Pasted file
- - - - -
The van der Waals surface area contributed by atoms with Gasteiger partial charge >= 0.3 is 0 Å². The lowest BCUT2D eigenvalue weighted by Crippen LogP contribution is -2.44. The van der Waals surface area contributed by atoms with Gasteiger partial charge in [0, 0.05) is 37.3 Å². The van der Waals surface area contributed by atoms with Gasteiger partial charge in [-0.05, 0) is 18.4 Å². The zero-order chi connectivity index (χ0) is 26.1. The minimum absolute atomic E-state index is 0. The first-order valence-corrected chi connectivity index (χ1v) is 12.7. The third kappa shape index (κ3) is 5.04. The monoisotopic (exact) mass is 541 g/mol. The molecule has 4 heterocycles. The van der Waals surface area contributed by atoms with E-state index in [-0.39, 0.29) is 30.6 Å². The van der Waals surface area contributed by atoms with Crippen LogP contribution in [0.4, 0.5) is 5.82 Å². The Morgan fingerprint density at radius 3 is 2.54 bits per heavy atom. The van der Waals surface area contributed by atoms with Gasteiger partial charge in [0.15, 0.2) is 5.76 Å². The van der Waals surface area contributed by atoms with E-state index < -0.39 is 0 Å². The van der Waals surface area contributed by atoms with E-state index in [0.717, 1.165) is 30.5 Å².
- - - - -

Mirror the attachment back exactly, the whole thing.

The van der Waals surface area contributed by atoms with Gasteiger partial charge >= 0.3 is 0 Å². The lowest BCUT2D eigenvalue weighted by Crippen LogP contribution is -2.44. The van der Waals surface area contributed by atoms with Gasteiger partial charge in [0, 0.05) is 37.3 Å². The van der Waals surface area contributed by atoms with Gasteiger partial charge in [-0.05, 0) is 18.4 Å². The zero-order chi connectivity index (χ0) is 26.1. The minimum absolute atomic E-state index is 0. The first-order valence-corrected chi connectivity index (χ1v) is 12.7. The third kappa shape index (κ3) is 5.04. The monoisotopic (exact) mass is 541 g/mol. The molecule has 4 heterocycles. The van der Waals surface area contributed by atoms with E-state index in [-0.39, 0.29) is 30.6 Å². The van der Waals surface area contributed by atoms with Crippen LogP contribution in [0.4, 0.5) is 5.82 Å². The Morgan fingerprint density at radius 3 is 2.54 bits per heavy atom. The van der Waals surface area contributed by atoms with Gasteiger partial charge in [0.15, 0.2) is 5.76 Å². The van der Waals surface area contributed by atoms with E-state index < -0.39 is 0 Å². The van der Waals surface area contributed by atoms with E-state index in [0.717, 1.165) is 30.5 Å².